After this, we decided to trek up to the Ancient Roman theatre, which is on the top of the hill overlooking the castle. As we were unsure which road to take, we asked in a shop for directions. Unbelievably, the person in the shop stopped what she was doing, and decided that she was going to give us a lift up there on the back on her moped. When we suggested that three people on a moped (2 of whom had been on a cruise ship for the last 4 months) would be too heavy, she insisted on driving up there at a snail's pace, with us puffing and panting up the hill behind her. It was now getting embarrassing, because we weren't even sure we were that keen to see the theatre, so once she'd got us onto the final road, we eventually persuaded her to leave us and get on her way. As it turned out the theatre was shut by the time we got up there, so it was a waste of energy all round; but it was a great example of the traditional Greek island hospitality (and maybe an indication that there isn't much to do here, other than show round lost tourists!).
By the time we'd got back down, the town was now largely shut too, but it was nice to walk around, to discover a few relics of its Ottoman past (the old mosque and the Turkish baths, now abandoned and fading away), and to explore the attractive waterfront. A drink in a seaside bar completed a most enjoyable afternoon, and ensured that Lesbos has been the first destination on this cruise for quite a while to feature on Tracy's prestigious "I could live there" index.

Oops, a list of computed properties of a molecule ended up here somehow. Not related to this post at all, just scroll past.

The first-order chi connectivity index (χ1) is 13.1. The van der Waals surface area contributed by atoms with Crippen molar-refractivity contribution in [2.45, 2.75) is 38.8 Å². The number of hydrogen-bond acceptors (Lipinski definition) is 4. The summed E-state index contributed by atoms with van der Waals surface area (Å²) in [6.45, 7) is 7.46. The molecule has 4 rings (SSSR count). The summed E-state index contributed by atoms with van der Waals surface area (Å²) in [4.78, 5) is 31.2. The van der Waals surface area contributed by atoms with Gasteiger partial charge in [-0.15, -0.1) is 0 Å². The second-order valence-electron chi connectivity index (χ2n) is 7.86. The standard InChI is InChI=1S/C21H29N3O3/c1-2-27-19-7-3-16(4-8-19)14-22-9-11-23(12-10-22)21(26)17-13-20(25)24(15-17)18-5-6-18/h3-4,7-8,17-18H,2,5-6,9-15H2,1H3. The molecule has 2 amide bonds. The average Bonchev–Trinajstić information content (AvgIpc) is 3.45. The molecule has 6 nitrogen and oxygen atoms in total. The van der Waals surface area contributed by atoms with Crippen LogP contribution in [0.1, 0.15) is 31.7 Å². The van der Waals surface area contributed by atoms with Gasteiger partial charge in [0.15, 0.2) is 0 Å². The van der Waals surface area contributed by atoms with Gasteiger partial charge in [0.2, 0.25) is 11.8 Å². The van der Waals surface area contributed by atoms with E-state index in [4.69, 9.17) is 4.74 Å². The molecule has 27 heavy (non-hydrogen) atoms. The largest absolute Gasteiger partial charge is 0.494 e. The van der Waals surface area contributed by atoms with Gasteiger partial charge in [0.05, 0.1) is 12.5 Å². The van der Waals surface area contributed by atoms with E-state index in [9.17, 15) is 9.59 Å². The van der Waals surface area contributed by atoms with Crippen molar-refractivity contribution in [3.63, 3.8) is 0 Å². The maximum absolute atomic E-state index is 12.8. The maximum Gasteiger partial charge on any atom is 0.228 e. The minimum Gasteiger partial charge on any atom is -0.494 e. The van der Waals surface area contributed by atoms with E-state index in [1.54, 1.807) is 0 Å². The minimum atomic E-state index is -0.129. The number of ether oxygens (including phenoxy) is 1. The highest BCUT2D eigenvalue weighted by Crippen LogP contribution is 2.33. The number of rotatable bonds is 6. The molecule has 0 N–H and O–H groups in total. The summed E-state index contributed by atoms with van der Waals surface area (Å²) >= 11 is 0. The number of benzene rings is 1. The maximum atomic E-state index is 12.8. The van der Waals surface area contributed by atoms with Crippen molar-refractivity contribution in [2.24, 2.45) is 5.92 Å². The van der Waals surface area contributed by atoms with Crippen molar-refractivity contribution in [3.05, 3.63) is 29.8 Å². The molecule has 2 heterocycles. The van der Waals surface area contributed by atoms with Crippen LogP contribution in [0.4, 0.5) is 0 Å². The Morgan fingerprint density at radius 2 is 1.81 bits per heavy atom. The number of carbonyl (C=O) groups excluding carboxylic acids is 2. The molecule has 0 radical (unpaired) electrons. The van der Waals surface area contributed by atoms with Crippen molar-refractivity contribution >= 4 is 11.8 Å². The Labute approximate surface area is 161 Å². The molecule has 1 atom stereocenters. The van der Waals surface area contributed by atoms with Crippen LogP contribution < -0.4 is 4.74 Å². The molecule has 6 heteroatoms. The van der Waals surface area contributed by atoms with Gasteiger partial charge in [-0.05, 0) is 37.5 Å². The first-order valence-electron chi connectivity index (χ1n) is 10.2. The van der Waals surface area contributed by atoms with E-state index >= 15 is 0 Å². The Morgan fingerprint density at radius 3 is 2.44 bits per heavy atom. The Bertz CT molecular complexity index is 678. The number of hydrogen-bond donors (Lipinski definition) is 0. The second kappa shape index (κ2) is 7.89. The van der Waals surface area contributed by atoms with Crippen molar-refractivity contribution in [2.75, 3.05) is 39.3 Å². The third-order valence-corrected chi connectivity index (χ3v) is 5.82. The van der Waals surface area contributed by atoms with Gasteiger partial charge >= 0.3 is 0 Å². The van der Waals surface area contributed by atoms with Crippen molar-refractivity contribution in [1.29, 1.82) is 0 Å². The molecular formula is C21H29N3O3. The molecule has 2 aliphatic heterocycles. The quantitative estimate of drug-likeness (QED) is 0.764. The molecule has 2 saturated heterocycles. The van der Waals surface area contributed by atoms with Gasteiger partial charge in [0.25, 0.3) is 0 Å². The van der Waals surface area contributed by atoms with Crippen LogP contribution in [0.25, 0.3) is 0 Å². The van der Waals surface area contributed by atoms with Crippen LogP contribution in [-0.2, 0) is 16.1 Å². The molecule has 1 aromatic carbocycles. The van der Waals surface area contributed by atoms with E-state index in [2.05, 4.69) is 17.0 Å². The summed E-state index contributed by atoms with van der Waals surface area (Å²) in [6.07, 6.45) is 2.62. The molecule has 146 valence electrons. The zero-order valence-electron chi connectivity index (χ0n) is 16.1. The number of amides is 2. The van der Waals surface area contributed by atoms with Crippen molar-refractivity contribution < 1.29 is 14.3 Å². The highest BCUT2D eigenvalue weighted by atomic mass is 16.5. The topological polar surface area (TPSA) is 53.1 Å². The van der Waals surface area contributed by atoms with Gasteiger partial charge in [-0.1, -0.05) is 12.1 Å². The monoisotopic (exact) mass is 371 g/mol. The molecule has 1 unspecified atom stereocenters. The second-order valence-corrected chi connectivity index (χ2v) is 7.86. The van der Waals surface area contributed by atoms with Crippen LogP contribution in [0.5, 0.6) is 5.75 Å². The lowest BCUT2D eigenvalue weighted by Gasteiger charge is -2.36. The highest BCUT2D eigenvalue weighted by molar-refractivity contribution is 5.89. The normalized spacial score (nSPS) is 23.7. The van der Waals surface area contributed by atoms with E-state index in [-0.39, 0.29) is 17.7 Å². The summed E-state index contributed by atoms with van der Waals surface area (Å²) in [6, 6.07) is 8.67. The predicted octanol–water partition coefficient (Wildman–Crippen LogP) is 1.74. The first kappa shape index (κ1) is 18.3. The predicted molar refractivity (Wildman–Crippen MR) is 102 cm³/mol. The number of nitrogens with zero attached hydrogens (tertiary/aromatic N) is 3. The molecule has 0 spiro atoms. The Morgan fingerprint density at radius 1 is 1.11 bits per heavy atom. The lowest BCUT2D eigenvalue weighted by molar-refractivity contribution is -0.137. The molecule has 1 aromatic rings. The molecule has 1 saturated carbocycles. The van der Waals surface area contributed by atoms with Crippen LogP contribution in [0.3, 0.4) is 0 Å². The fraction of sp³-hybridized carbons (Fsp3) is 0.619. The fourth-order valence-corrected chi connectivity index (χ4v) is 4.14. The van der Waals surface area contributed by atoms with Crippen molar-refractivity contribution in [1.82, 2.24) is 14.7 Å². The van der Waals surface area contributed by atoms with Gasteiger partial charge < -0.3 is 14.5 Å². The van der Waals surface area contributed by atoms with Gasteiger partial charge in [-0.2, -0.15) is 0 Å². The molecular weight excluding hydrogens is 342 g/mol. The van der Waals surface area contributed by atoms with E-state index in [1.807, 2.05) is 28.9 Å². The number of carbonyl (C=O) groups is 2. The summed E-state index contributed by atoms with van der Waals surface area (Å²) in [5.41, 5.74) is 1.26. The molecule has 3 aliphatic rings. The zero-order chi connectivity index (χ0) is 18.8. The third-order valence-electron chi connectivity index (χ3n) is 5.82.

We took the Shuttle Bus to the Grand Bazaar, where various passengers embarked on some epic shopping trips. Whilst I enjoy the atmosphere in this vast Aladdin's Cave, I can never find anything that I really want to buy, so we resisted the constant entreaties to enter the countless carpet, jewellery, leather, and lantern shops. Instead, we headed through the outdoor market down to the Golden Horn, which had a much more genuine atmosphere in an environment that was aimed at the local market rather than at us tourists – again though, there was nothing I actually wanted to buy!
We explored the Hippodrome, marvelled at the architectural audacity of the Aya Sofya (which was unfortunately closed as it was a Monday), and visited the enormous Blue Mosque – each of these set-pieces a reminder of the glorious times when this was one of the most important cities on the planet – Roman Byzantium, Byzantine Constantinople, and Ottoman Istanbul.
After a so-so lunch at Pandeli in the Spice Market, we just had fun wandering the atmospheric streets, and soaking up the lovely spring atmosphere – I've never seen so many tulips.
Istanbul was as fascinating as ever – in some ways it seems to be getting more modern and prosperous (there's much more of a sense of wealth and vibrancy about it than Athens say), but in others it seems to be getting more traditional and overtly religious, with headscarves seeming to be more prevalent. That's the great thing about Istanbul, it's always changing.